I noticed in that PBS documentary that you have a pink Post-It note above your desk that says: “Vomit!”

(Laughs.) That was several incarnations of houses ago, but that means, “Get it out! Clean it up later!”

And with this play, how does music help you “get it out?”

See, that’s the thing. I’ve been playing and writing music for as long as I’ve been writing plays. And this one, it sings. There was music in there from the very beginning. I could hear the music. My favorite song, “Bronze Star,” which I wrote for my dad, was the beginning. It appears to us in Parts 1, 2 & 3 as underscore. You don’t hear the whole song. We are going to hear it later in Part 9, I think.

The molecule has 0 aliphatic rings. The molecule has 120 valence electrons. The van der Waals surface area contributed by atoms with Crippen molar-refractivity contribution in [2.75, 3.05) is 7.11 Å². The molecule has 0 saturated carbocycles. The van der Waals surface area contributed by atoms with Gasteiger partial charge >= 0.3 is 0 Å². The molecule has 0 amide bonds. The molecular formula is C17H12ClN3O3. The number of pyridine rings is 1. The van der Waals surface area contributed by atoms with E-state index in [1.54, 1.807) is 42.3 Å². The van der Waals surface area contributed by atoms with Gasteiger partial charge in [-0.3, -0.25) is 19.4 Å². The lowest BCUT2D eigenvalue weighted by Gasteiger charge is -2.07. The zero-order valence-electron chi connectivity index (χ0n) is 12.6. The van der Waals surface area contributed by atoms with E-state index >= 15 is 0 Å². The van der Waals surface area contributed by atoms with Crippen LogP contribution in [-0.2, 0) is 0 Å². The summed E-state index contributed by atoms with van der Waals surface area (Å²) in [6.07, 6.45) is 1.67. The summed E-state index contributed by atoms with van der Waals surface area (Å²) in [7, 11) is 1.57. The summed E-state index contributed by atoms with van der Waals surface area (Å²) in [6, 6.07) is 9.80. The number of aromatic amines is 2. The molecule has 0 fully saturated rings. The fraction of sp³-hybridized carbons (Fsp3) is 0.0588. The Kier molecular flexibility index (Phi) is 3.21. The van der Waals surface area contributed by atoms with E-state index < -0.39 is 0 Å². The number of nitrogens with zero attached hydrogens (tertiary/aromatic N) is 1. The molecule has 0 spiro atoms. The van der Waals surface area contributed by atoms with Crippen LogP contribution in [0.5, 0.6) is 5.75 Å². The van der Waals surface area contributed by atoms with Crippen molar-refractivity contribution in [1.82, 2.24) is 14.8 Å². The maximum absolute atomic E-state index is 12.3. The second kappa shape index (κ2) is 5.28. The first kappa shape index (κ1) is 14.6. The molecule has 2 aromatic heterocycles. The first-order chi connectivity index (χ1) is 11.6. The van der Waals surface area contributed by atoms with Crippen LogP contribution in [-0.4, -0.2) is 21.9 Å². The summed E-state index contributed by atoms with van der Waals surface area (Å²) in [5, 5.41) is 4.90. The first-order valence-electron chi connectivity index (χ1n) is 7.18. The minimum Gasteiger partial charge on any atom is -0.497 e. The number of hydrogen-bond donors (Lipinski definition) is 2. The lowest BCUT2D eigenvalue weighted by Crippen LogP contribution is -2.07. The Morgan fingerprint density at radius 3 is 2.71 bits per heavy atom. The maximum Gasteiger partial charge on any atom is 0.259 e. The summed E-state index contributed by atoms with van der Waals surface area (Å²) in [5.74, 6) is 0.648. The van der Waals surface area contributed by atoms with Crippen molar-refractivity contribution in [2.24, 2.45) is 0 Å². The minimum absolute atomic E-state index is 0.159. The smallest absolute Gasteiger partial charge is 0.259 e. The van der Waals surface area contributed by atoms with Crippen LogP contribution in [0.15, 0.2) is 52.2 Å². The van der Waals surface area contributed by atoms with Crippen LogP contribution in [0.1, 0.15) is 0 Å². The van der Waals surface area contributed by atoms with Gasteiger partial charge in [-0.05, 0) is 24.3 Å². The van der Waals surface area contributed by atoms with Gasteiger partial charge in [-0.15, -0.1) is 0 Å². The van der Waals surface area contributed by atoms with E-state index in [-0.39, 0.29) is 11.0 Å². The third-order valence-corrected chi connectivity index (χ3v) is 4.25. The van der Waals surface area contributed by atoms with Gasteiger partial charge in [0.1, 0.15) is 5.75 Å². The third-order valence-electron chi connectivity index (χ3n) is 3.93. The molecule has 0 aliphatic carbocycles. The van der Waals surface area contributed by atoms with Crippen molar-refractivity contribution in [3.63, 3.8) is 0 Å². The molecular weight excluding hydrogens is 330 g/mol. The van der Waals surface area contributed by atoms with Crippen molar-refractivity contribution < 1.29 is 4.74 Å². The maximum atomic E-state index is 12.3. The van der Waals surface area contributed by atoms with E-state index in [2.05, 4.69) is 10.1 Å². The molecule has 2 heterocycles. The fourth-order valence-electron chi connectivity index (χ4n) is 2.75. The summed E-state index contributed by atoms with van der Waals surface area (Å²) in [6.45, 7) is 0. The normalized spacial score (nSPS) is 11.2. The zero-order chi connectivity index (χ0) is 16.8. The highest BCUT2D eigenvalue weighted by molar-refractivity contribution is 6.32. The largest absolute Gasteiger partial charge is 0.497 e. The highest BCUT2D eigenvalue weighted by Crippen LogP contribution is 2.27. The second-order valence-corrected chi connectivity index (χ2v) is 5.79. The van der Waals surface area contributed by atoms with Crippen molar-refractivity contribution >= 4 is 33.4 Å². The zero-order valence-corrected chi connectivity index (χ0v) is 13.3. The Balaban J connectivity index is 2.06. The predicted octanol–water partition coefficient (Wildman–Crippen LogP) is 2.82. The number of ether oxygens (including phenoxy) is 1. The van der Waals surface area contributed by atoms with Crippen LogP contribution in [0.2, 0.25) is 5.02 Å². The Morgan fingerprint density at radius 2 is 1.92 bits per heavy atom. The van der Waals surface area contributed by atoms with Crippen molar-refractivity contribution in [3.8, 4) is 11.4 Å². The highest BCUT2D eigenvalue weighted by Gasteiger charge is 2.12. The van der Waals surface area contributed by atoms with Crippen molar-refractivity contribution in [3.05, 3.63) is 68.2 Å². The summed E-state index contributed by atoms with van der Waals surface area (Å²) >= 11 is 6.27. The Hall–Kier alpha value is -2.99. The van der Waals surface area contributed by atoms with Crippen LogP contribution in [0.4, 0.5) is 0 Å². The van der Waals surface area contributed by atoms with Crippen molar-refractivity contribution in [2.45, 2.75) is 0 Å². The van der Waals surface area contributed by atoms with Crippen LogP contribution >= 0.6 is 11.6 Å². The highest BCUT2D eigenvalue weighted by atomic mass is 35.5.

I always seem to be writing operas, spoken operas, if that makes any sense. It’s just the river on which these words float. The music is the river for me.

The music is more old-timey. It’s Americana. But the language is a mash-up and that’s on purpose. It’s contemporary language in a historical context. I’ve been writing plays about history for a long time. It’s like the [William] Faulkner quote, “History is not was, it is.” History is now, so let’s celebrate it.

Well, happy Topdog Day and King’s Day. You’ve earned your crown.

Thanks! I’m going to go pick up my son, Durham, now. He was named after my grandfather.

Oh cool, was your grandfather a veteran too?

No. He laid the sidewalks in West Texas–in the black part of town, of course. He was like a businessman. The black part of town didn’t have sidewalks so you know.

That’s poetic when you create a road for other people to follow. I think it runs in the family.